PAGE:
Ten American and foreign automakers went to the White House on Friday to push for a weakening of U.S. fuel efficiency standards through 2025, while President Donald Trump used the occasion to launch a fresh attack on the North American Free Trade Agreement that has benefited the companies.
A draft proposal circulated by the U.S. Transportation Department would freeze fuel efficiency requirements at 2020 levels through 2026, rather than allowing them to increase as previously planned. Trump’s administration is expected to formally unveil the proposal later this month or in June.
“We’re working on CAFE standards, environmental controls,” Trump told reporters at the top of the meeting, referring to the Corporate Average Fuel Economy standards for cars and light trucks in the United States.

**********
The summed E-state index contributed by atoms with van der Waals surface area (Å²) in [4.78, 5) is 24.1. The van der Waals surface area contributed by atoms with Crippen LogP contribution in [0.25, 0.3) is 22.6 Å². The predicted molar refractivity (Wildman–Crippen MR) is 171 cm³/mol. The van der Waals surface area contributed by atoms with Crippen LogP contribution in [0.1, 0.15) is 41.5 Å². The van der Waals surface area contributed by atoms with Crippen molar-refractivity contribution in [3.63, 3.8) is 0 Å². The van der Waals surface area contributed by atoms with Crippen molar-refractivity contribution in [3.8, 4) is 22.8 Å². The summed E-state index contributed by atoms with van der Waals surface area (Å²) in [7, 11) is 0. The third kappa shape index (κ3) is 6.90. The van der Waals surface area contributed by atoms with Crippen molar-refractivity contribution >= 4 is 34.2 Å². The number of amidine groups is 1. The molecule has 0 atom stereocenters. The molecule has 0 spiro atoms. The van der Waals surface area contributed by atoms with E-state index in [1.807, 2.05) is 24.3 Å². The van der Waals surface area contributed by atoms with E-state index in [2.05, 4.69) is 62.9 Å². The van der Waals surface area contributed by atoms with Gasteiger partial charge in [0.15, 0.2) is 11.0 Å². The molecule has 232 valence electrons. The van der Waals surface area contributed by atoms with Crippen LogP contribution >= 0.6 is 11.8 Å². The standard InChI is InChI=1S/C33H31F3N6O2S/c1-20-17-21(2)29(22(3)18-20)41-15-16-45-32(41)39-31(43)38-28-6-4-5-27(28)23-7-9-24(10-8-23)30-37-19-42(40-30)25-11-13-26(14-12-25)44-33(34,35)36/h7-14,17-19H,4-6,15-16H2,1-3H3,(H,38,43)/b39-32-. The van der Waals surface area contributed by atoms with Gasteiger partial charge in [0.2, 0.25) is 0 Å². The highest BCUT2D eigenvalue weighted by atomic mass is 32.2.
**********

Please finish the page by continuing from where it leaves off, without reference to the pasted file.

Trump said he wants automakers to build more vehicles in the United States and export more vehicles.
But much of the hour-long meeting focused on NAFTA. Trump blasted the pact involving the United States, Canada and Mexico as “terrible” and noted that negotiations to make changes sought by his administration were ongoing.
“NAFTA has been a horrible, horrible disaster for this country and we’ll see if we can make it reasonable,” Trump said.
Automakers have called NAFTA a success, allowing them to integrate production throughout North America and make production competitive with Asia and Europe, and have noted the increase in auto production over the past two decades with the deal in place. They have warned that changing NAFTA too much could prompt some companies to move production out of the United States.
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